One of the early flaps of Campaign 2004 concerned the Republican attempt to capitalize on Sen. John Kerry's 1971 admission that he, like most other Vietnam veterans, had inadvertently committed wartime atrocities. The youthful Kerry, then in full cry as a war protester, had used a rather broad, amorphous definition of atrocities: the burning of villages, the implementation of "free-fire zones," and so on -- all par for the course in Vietnam at the time. GOP partisans, however, have tried to reinterpret Kerry's guilt-ridden remarks as an insult to American servicemen, who, it is claimed, never strayed beyond the bounds of proper conduct in Southeast Asia.
Everyone knows, of course, about the My Lai massacre and its lead perpetrator, Lt. William Calley. Yet, that incident has been held out by military apologists as the exception proving the rule. We comfort ourselves with the thought that the murder of 500 innocent civilians by Calley and his command was an aberration, an isolated criminal act carried out by some unrepresentative bad seeds; it's an excuse that has echoes in the Middle East today. Moreover, the revisionist-minded among us scoff at disturbing celluloid portrayals of the Southeast Asian conflict, such as Oliver Stone's Platoon, Francis Ford Coppola's Apocalypse Now, and Michael Cimino's The Deer Hunter. These amount to perverse exaggerations and expressions of national self-flagellation, they say, un-American visions calculated to undermine the heroic exploits of the babyboom generation in uniform.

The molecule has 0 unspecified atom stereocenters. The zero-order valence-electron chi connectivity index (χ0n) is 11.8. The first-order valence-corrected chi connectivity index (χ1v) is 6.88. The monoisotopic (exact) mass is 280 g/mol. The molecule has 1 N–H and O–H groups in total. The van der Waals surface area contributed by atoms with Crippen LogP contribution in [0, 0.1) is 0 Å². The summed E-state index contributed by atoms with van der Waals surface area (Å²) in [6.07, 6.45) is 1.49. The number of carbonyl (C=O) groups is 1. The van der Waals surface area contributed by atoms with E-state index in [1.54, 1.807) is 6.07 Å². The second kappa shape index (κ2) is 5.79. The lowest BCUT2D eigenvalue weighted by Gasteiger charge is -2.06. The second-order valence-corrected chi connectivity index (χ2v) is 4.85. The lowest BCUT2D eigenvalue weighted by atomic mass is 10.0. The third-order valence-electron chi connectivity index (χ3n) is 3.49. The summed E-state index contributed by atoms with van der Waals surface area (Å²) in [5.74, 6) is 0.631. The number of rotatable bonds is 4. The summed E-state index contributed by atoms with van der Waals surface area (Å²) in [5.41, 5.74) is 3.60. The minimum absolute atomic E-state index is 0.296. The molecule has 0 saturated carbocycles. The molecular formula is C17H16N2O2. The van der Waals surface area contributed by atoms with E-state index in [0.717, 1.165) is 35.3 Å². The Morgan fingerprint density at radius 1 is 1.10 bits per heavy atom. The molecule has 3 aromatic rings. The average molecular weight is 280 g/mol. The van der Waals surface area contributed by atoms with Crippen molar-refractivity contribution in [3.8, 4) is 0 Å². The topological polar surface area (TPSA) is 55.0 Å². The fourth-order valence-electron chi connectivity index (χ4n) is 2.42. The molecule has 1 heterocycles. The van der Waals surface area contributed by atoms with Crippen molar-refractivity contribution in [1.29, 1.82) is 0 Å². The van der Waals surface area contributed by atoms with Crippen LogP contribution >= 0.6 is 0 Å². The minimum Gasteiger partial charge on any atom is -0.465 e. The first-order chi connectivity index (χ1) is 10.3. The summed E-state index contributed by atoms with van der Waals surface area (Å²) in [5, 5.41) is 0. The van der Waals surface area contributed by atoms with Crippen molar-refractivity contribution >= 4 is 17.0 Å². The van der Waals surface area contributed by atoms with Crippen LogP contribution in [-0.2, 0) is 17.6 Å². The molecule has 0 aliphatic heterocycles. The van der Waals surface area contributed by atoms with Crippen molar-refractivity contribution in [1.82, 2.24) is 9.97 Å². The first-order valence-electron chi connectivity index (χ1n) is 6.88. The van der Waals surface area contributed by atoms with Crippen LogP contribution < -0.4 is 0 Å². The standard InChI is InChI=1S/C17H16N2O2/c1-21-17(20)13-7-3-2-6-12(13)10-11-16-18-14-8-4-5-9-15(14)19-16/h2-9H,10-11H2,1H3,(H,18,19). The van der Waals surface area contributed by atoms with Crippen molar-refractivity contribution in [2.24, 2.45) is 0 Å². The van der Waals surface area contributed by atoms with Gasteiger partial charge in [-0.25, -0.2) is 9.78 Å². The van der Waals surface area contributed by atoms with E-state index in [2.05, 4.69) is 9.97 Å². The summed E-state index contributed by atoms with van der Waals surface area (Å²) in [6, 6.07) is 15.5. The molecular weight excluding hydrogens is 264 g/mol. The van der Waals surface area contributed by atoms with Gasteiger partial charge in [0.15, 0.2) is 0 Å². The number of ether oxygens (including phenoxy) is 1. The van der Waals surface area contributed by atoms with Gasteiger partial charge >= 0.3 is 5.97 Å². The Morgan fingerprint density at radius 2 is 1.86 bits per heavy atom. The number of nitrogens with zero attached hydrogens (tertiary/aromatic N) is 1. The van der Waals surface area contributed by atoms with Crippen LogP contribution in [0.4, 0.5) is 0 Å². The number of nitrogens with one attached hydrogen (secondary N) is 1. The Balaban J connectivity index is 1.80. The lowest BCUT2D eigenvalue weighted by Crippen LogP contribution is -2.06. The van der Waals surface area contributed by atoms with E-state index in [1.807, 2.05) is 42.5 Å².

We now know better. Thanks to some fearless and persistent editors and reporters at Toledo, Ohio's daily newspaper, the Blade, it is clear that My Lai, rather than being a random occurrence, may have been the tip of an iceberg. Last October, to regrettably little public acknowledgement, The Blade exposed the 1967 depredations of the US Army's Tiger Force, a specialized combat unit charged with carrying out search-and-destroy missions in South Vietnam's Central Highlands. Instead of focusing on enemy soldiers, however, the Tiger Force vented its spleen on area noncombatants, murdering several hundred over six months, including 120 in a single 30-day period.
To its credit, the Army did investigate Tiger Force activities after the fact, from 1971 to 1975. But to its shame, the Pentagon, though finding at least 18 platoon members had definitely committed war crimes, declined to prosecute any of them. That is where things stood until Blade reporters, whose paper received a well-deserved Pulitzer Prize, uncovered the hidden story of officially sanctioned horror. American troops, our troops, shot women, children, and the elderly, tortured and executed prisoners, engaged in rape, performed decapitations (shades of Iraq!), took scalps, and celebrated their accomplishments by wearing necklaces made of severed ears. Even Oliver Stone couldn't have imagined a more grotesque scenario.